Who do you think is really powerful? I will tell you: students and parents. When either group gets organized, they have real power. Consider the parents who opted out in New York: they made Governor Cuomo beat a fast retreat. No one knows how to stop them. No one can stop them.


And now there are the high school students in Boston. They organized a protest against massive budget cuts. They planned meticulously. And thousands of students walked out, ready with signs of protest. The students are fighting for what they need and deserve: a well-resourced education. This should be their right. They should have to fight for it. But they are fighting, and their voices are powerful.



Hours before more than 3,500 of their peers would march out of their classrooms toward Boston Common, a small group of high schoolers was glued to a group chat on their phones. It was 3 a.m., and they needed to make sure everything was ready for the district-wide protest they’d spent the past week organizing.


Were the posters finished? Yes. Was the meeting place finalized? Yes. Did they all promise that, no matter what, they would leave their classrooms at 11:30 a.m.?




“There’s this stereotype that young kids don’t know what we’re doing and should let adults handle things because it’s their fight more than ours,” said Jahi Spaloss, a senior at Boston Green Academy. “But we’re the ones in school. This fight is ours.”


Elected officials were sure that adults were behind the protest. Wrong. The students organized it and carried it out. It was their idea.


The notion of a walk-out was hatched on Feb. 27, when three sophomores at Snowden International High School attended a leadership conference at Harvard University and felt inspired after they learned about successful college protests against racism and sexism.


“We knew that all the schools in the district would be impacted by the budget cuts,” said Jailyn Lopez, a sophomore at Snowden who helped organize the protest. “We knew at our school that we might lose foreign language programs and teachers we liked. We decided to do something about it.”


Their first step was writing a letter explaining the budget cuts, which they posted to Twitter, Facebook and Instagram on Feb. 29. In the letter, they warned: “Your school will have less extra-curricular activities, if any at all. If students are engaged in school, there would be less cracks for our youth to even look towards violence. We have lost too many young lives already.”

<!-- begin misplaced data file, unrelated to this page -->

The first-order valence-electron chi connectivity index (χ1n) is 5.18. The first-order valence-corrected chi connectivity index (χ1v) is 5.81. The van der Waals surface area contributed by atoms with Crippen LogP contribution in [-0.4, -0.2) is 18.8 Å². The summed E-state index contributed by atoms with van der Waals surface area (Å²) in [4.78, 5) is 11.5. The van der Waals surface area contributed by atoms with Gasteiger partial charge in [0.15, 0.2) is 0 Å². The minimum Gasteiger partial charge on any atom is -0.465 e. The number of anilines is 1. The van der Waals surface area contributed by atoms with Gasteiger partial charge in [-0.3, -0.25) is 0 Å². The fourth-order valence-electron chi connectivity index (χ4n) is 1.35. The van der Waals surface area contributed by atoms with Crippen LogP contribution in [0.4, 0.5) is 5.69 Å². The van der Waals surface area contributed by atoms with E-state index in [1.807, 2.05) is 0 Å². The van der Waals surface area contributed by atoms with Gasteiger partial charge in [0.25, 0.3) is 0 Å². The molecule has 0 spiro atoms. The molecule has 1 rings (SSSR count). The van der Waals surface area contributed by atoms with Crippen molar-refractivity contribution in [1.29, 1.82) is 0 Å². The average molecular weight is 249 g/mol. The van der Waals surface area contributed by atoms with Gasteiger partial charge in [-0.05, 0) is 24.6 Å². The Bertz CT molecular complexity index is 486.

The students used social media to communicate, plan and reach other students.


Over the weekend, the district sent out a series of robocalls and texts to inform parents that students would be marked absent if they walked out of class. But that only increased the students’ determination.


“It gave us more motivation,” Lopez said. “This was something we organized and we felt like people were trying to discourage us from standing up for what we believed in. And after all the calls, we felt like even more people knew about it and wanted to stand up for their schools too….”


At 11:30 Monday morning, the mobilization began.


Students from grades 6 through 12 stood up and walked out of their classrooms, chanting: “They say cut back, we say fight back,” and “What do we want? Education!”


In the end, more than 3,600 students flooded the streets, a number that amazed even the organizers themselves.


Afterward, Mayor Walsh said he’d like to find out who organized the protest and hoped the adults behind it “start to feed the young students in our city with accurate information.”


The mayor’s office tried to mollify the students by saying that there would not be $50 million, as first reported, but only $30 million.


A student leader responded.


But [Brian] Foster said the students don’t feel as if that’s true—which is why they decided to take a stand.


“It’s kind of like they’re saying, ‘Don’t worry it’s not $50 million, it’s $30 million,’” he said. “That doesn’t answer anything. Even if it’s a $1 deficit, it’s the idea that you’re taking away from students’ futures.”


Students said this was not a one-time event. If the city goes through with cuts, they will be back on the streets again.